College boards at public and private institutions are still dominated by men, and about half of members have business backgrounds, according to two reports released Monday by the Association of Governing Boards. The survey of more than 700 institutions found men outnumbered women by more than two to one at both public and private colleges, noting that boards were about 70 percent male at private colleges and about 72 percent male at public institutions. More than 49 percent of public trustees come from business, compared with 53 percent with business backgrounds at private colleges. There has been a small shift in other areas of diversity since 2004. The membership of private boards was 11.9 percent racial and ethnic minorities in that year, compared with 12.5 percent in 2010. At public institutions, racial and ethnic minority representation grew from 21.3 percent to 23.1 percent during the same period.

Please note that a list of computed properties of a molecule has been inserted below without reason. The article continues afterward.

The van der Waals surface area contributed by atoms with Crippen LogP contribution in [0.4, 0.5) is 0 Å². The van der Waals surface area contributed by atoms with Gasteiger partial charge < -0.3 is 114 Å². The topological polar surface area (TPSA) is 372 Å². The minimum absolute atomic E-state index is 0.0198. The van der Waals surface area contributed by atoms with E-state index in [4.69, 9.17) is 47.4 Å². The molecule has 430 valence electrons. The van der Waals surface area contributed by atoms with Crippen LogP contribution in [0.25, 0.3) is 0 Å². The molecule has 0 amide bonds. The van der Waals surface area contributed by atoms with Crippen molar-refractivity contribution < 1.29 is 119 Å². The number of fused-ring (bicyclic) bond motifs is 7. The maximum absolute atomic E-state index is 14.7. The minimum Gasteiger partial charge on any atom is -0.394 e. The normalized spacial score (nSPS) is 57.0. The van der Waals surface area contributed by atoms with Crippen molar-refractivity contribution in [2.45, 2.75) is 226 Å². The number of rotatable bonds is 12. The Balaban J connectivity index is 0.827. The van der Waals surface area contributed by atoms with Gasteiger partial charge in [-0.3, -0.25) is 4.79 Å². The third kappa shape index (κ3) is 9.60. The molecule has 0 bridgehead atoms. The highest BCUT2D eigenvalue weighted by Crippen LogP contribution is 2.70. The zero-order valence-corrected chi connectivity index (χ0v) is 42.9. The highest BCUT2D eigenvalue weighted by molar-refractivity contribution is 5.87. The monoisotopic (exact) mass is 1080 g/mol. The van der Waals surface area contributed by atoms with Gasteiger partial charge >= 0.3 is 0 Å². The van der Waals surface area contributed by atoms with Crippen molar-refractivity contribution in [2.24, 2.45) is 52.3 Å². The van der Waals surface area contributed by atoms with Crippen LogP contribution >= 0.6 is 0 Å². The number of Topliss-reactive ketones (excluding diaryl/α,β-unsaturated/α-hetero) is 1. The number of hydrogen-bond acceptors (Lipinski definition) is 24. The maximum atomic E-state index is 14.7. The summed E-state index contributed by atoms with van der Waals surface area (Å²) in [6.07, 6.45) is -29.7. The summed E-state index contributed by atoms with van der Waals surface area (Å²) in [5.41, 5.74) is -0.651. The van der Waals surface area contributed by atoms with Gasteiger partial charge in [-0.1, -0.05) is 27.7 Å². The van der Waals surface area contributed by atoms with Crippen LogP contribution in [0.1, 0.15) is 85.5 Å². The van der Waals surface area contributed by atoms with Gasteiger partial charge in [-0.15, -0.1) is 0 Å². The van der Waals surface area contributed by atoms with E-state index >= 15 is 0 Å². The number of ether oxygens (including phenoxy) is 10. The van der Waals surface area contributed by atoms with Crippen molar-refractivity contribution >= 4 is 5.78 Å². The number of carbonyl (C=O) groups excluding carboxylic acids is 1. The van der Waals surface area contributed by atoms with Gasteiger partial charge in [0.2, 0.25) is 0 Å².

Higher Education Quick Takes
Students in Italy have been staging a series of dramatic protests across Italy -- breaking into the Italian Senate, sitting on railroad tracks, and so forth -- to protest government plans to reform higher education, The New York Times reported. Researchers have joined the protest, sleeping in sleeping bags on the roofs of some universities. The anger is over the lack of funds that has resulted in chronically overcrowded classes, the potential for new cuts, and government plans that critics say will make the problems worse. The government says its plans would provide financial rewards to institutions that perform well.
Facing a $32.1 million debt, Hebrew College will sell its campus, featuring a building by the noted architect Moshe Safdie, The Boston Globe reported. The Massachusetts college offers a range of programs in Jewish education and religion. The college will still need private donations to retire its debt. Officials said that they regretted having to sell the campus, but decided that they needed to take steps to have financial stability. The college -- which has more than 1,400 students -- will lease space from the Andover Newton Theological School.